It’s no secret that exercise is suggested to help with a variety of human issues, right from treating depression to improving memory. In particular, recent research suggests exercise leads to the release of certain neurotransmitters in the brain that alleviates pain, both physical and mental. Much of the research done in this area focuses on running, but all types of aerobic exercise can provide benefits.
So, can exercise really make you feel significantly better mentally?
Findings published in the scientific research journal, Psychology, suggest that physicalexhaustion can cause a reduction in a person’s fear levels, for example the fear of flying. In a recent experiment the efficiency of intense aerobic exercise approaching physical exhaustion was investigated as an effective part of therapy for reduction of an individual’s fear reaction.
The study had a total of ten participants, five male and five female aged 30 – 40 years old. All were pre-tested before exercising to verify their current fear levels. Subjects met in a gym within a one-week period with three sessions of intense aerobic exercise, with a one day rest period after each session.
The intense aerobic exercises were delivered by different experts in their respective fields. During the intense aerobic exercise, the subjects utilised all of the equipment available inside the gym, up to the point of their exhaustion. The sessions lasted for 2 to 3 hours. The participants were then post-tested after exercising to determine the possible change of their fear level, using a pre-established Fear Questionnaire.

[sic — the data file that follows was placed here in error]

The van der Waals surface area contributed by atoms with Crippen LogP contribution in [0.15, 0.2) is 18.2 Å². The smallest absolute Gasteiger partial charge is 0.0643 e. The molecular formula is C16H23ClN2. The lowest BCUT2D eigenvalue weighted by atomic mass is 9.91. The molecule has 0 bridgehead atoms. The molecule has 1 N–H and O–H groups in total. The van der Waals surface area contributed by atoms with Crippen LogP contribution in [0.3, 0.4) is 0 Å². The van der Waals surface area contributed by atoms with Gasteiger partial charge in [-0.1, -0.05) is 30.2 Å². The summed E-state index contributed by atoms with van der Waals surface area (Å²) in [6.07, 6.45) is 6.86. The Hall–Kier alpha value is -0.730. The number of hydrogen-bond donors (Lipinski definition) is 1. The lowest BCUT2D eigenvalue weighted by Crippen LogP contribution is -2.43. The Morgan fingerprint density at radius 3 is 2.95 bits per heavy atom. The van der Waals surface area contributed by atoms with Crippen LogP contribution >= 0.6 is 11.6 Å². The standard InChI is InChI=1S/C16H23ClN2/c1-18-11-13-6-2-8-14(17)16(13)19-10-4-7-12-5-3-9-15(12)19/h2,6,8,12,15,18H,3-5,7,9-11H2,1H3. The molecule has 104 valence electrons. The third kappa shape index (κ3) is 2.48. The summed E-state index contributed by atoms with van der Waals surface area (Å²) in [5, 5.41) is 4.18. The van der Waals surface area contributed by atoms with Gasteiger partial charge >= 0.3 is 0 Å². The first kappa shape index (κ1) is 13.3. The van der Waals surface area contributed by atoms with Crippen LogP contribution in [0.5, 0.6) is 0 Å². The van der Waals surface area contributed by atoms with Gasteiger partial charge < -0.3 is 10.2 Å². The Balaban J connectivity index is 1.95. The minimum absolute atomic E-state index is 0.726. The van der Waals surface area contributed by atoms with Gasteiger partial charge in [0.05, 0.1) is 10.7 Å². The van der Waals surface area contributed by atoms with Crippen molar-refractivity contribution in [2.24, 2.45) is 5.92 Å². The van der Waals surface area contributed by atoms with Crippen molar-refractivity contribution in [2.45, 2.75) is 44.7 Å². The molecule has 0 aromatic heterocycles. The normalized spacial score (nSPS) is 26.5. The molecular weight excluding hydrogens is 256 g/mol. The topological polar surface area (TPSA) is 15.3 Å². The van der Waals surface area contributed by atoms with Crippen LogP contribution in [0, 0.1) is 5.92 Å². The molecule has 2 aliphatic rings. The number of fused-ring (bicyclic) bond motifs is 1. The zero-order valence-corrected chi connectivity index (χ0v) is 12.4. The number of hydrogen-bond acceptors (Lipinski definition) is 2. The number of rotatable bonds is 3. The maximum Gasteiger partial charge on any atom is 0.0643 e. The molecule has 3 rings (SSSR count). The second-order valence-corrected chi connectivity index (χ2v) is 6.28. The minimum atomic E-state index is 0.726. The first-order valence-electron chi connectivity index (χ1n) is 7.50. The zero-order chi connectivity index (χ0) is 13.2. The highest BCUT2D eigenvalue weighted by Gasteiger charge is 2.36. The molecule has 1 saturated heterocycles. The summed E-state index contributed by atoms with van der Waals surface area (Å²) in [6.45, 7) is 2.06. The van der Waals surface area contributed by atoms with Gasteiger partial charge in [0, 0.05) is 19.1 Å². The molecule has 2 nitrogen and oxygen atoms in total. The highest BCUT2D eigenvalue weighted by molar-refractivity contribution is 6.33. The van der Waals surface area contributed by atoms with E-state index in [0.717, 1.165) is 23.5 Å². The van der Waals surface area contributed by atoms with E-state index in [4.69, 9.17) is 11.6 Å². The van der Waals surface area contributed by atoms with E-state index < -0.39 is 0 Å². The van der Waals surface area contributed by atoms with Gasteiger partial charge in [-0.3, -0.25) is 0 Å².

Findings showed that there was a significant reduction in participants’ levels of fear through physical exhaustion by the use of intense aerobic exercises. See results below.
Other studies have also looked into the idea of physical exhaustion as a form of treatment of anxiety. Ströhie et al. (2005) demonstrated in an experiment that aerobic exercise is effective in treating panic and panic attacks. They used aerobic exercise for 30 minutes at 70% of maximum oxygen consumption.
To read the research in full please visit the scientific research journal’s website.